The big question of driving a change in an organization – is a question of ownership, of who actually owns and drives the change process. The short answer is the stakeholders. Of course, spreading the core group is not only about quantity, but it is also about quality. Over time network analyses JOIN21 has done showed us that each organization has super-connected individuals who drive change and again, those who use information and power only to push their own agenda. Having clear criteria for who you choose to include in the first and second round of implementation will determine the outcome and success of your change efforts. Don’t rely on your hunch here, use data instead.


If you want a change, it’s imperative that you are clear about what you want to achieve. Having a clear purpose for the change process will let you create a coherent story of where you are coming from and a clear target of where you are going. Change is in behavior and the crux of the change is transforming how we spend time, who we talk to and what we focus on and do. Managing change is breaking out of old patterns and establishing new ones. This is where data can help you immensely, and JOIN21 relies heavily on that. Using pattern recognition and machine learning can ease the analysis of the change patterns that occur over time and detect whether the patterns are changing in the direction that drives your goals.


When the goals are reached, it’s not unusual for an organization to experience fatigue. This is not the time to set out and define new, more ambitious goals, but to let the organization re-establish a sense of stability and harvest the potential benefits of the change. Define a timeframe of 3 to 6 months where the focus is on optimization and efficiency. This is also the best way to measure the effects of the change. The traditional numbers like revenue, costs, customer satisfaction, etc. is one way to measure them. Another way is to look at the actual behavior of the organization, to track how people have changed interactions and observe which network patterns serve the change well, and which don’t. In the past, this analysis was nearly impossible to do. However, today’s tech has allowed us to apply advanced network and AI-driven software that help you get a true, real-time X-ray view of how your organization works from week to week and month to month.


Take our free, online mini-course. You'll get six educational videos explaining the future of leadership.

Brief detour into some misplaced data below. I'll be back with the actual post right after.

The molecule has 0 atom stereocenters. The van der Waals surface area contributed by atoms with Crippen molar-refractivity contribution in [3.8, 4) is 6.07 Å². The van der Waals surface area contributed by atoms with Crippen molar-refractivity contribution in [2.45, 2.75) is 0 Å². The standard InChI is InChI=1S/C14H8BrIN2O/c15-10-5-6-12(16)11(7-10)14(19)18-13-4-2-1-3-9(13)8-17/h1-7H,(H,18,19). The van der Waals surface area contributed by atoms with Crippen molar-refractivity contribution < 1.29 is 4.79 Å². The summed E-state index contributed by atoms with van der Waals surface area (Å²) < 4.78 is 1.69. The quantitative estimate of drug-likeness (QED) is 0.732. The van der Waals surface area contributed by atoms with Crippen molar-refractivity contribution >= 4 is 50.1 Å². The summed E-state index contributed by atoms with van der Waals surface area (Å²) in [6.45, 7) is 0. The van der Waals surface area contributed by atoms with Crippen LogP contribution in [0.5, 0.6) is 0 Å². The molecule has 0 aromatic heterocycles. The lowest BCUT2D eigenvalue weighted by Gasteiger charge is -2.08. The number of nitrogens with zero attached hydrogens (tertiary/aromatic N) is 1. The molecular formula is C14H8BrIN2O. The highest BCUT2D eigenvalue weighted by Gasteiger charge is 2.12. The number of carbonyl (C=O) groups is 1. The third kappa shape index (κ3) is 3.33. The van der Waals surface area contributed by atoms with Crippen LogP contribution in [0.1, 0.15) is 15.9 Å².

4 Ways To Succeed With Remote Work And Act On Data While Doing It


Take our free, online mini-course. You'll get six educational videos explaining the future of leadership.


You won’t hear them on your online meetings and won’t see them in structures, but they are there. Identify your isolated employees. We’re talking about those valuable individuals in your organization that are isolated, hesitant to initiate meetings or take time on an official agenda. Sometimes they are the most valuable employees when it comes to getting things done. Through our Network Leadership Analysis, JOIN21 has documented how high-capacity individuals can get isolated, and their potential value sub-optimized. We find that this pattern is present in all organizations and in the age of remote work this negative pattern can be even more prevailing.


Supplement formal meetings with open invitations for Q&A that build interconnectedness. Sometimes having an open meeting with a clear purpose, but without a strict agenda is extremely valuable. In a remote age, many meetings have become much more efficient. Now it’s time to hold an inefficient meeting. Have a biweekly meeting with your team that just has a general question like: “How can we improve customer satisfaction in the remote age? or “What are the hidden talents of our organizations?”. These questions are at the heart of Network Leadership. Opening for Q&As like this will give a feeling of belonging and strengthening informal bonds across the organization.


Do you know the average answer time on emails, messages or communication in your organizations? Do you know where good ideas go to die? In a world where communications are more digital, immediate communications is more important than ever. Network analysis can identify when, who and where these bottlenecks are. Sometimes we are aware of where these bottlenecks are but getting a real network analysis can pinpoint these bottlenecks without subjective feelings getting in the way. A good place to start is asking the question of whether your colleagues are getting back to you with critical decisions and information fast enough. If you want real data, we’ve got the tool just for it.


Using digital tools to keep in touch is a no brainer. Utilizing the full benefit and power of your tools is something else. Network Leadership has shown that informal learning in organizations is the key to efficiently spreading knowledge and implementing change. The watercooler moment can happen online as well, and one way to do it is to make micro-learning a norm. These refer to quick, specific how-to courses led by your “digital heroes” – tech-savvy individuals of your organization. Motivate them to teach others how to cooperate on a document, how to make groups efficient, how to make the most of a video call, or how to utilize x-y-z in Microsoft Teams. This will increase their sense of value, create new organizational bonds and strengthen your network, even long after the micro learning-meeting has occurred.



Take our free, online mini-course. You'll get six educational videos explaining the future of leadership.